When the pandemic struck in 2020, it put a screeching halt to nearly all local live performance opportunities, as venues closed and artist’s gigs dried up due to COVID-19 related health restrictions.

Add to that the impact of racial unrest and socio-political upheavals, and many musicians found themselves out of work facing uncertain futures.

Instead of collapsing, Reno’s music community pulled together to collaborate on a special project that made national news.

Inspired by the nationwide City Songs project launched by Louisville Kentucky Mayor Greg Fischer, Mayor Hillary Schieve spearheaded Reno’s involvement through then city Special Events Manager Alexis Hill, who enlisted the help of the Reno Philharmonic Orchestra, Artown, singer-songwriter Eric Andersen and filmmaker Bryon Evans.

Reno Entertainment
Heartbeat to Heartbeat Eye to Eye (From Reno with Love)

Together they produced “Heartbeat to Heartbeat Eye to Eye (From Reno with Love).” This powerful song and video message of hope and unity showcases the talents of 53 of Reno’s finest musicians and has earned 25,000 views on YouTube so far.

“This amazing song and video show that, even though our lives have changed dramatically … our arts and culture scene is still very much alive in Reno,” Schieve said.

Locals live

Northern Nevada musicians persevered through the pandemic and found ways to earn a living using technology. Eric Andersen hosted live stream concerts and made money from viewer donations using an electronic tip jar.

Other artists followed suit, some shifting to teaching music classes via Zoom. Venues with long lead calendars postponed and rescheduled large portions of their live programming.

But theaters like the Pioneer Center for the Performing Arts pivoted by hosting virtual concerts with popular organizations like the Reno Phil and their spring 2021 event, Serenade for Strings.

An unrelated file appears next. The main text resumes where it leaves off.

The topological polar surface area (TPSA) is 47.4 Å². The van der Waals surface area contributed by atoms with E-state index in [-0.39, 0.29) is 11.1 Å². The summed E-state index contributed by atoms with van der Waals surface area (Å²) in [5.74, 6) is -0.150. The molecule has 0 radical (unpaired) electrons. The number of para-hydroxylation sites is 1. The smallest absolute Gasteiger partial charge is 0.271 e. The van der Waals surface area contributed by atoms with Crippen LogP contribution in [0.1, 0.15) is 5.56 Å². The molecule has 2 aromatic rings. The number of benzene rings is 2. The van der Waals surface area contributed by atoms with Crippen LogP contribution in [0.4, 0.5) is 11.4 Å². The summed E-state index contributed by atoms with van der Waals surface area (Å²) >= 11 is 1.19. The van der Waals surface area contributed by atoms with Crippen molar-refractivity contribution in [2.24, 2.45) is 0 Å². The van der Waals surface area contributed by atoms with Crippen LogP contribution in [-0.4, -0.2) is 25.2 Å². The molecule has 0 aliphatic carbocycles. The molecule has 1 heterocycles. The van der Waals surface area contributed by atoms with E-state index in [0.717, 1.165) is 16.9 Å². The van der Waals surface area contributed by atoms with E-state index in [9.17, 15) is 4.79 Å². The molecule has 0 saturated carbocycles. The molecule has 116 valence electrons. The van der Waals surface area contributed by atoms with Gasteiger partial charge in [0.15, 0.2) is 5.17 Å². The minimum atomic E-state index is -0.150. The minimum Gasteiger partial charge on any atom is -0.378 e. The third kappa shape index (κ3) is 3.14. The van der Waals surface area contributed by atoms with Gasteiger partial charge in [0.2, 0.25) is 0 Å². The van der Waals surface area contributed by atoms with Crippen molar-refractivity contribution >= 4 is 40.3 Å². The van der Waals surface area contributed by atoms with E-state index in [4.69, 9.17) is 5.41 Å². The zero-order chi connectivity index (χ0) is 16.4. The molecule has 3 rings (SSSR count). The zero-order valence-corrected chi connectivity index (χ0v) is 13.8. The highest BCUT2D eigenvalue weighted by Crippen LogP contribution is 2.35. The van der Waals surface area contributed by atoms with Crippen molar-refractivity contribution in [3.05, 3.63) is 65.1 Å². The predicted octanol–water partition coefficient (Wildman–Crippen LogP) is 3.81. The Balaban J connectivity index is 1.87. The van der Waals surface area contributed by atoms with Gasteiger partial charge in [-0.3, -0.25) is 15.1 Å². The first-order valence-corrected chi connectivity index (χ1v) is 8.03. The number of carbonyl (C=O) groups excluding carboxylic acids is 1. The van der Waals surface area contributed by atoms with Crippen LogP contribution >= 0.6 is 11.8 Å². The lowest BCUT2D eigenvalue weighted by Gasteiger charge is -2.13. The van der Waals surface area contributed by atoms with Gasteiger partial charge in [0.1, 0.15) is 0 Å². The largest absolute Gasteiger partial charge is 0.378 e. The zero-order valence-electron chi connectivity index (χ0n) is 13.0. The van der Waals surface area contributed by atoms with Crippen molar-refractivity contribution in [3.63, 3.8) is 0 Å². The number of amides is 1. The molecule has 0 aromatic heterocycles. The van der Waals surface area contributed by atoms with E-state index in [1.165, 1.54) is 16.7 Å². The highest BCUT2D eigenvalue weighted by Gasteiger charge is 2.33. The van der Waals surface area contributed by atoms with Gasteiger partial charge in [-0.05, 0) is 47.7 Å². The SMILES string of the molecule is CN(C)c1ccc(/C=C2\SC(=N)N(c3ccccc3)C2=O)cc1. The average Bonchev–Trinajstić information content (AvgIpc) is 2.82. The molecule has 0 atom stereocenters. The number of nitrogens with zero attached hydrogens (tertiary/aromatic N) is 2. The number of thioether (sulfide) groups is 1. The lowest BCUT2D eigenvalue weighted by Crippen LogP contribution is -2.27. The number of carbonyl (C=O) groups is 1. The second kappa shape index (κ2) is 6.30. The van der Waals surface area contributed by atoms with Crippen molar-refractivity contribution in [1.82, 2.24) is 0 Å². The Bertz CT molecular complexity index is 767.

The good news is with increased vaccinations and decreasing infection rates, venues are beginning to open back up.

Wild River Grille owner Chuck Shapiro welcomes the return of his popular Summer Dinner Concert Series featuring favorites Tyler Stafford, Milton Merlos, Colin Ross, Eric Andersen, Joel Ackerson and many more. “We’ll have live music most nights of the week,” Shapiro says.

In Lake Tahoe, there’s a true feeling of optimism and excitement for the return of live music. Montbleu Resort, Casino and Spa in Stateline has a spring and summer lineup of stellar national touring artists and live entertainment, with headliners Tech N9NE, George Thorogood, and the Destroyers and Boz Scaggs.

Popular destinations like Harveys Lake Tahoe and Harrah’s Lake Tahoe, at the time of this writing, are encouraging visitors to check their websites for the most current information and show listings.

Music fans can check their favorite music venues’ and homegrown artists’ music sites and social media pages for live event announcements this spring and summer.

The Tahoe concert and event promoters I spoke to like Paul Reder and Dreu Murin, said that they have big plans to welcome back live audiences and the talented musicians that make our local scene exciting and vibrant.

So, get back out there and help keep live music keep going strong in Reno-Tahoe!

Don’t Miss!

Eric Andersen and the musicians of “Heartbeat to Heartbeat, Eye to Eye (From Reno with Love)” with The Note-ables July 2, 2021 at Artown’s Rancho San Rafael Regional Park Mainstage. Ticket information at Artown.

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Disclaimer: Getaway Reno/Tahoe supports social distancing and safe practices promoting the health of our community. Due to the COVID-19 health crisis, digital and print content is updated to the best of our knowledge. Please keep in mind, many photos featured in our publication and online platform were taken before the pandemic and may not reflect current conditions. As you navigate your Reno/Tahoe adventure, be sure to visit the corresponding event URL or business page to check cancellations, closings, or postponements. Stay safe, stay healthy. Thank you.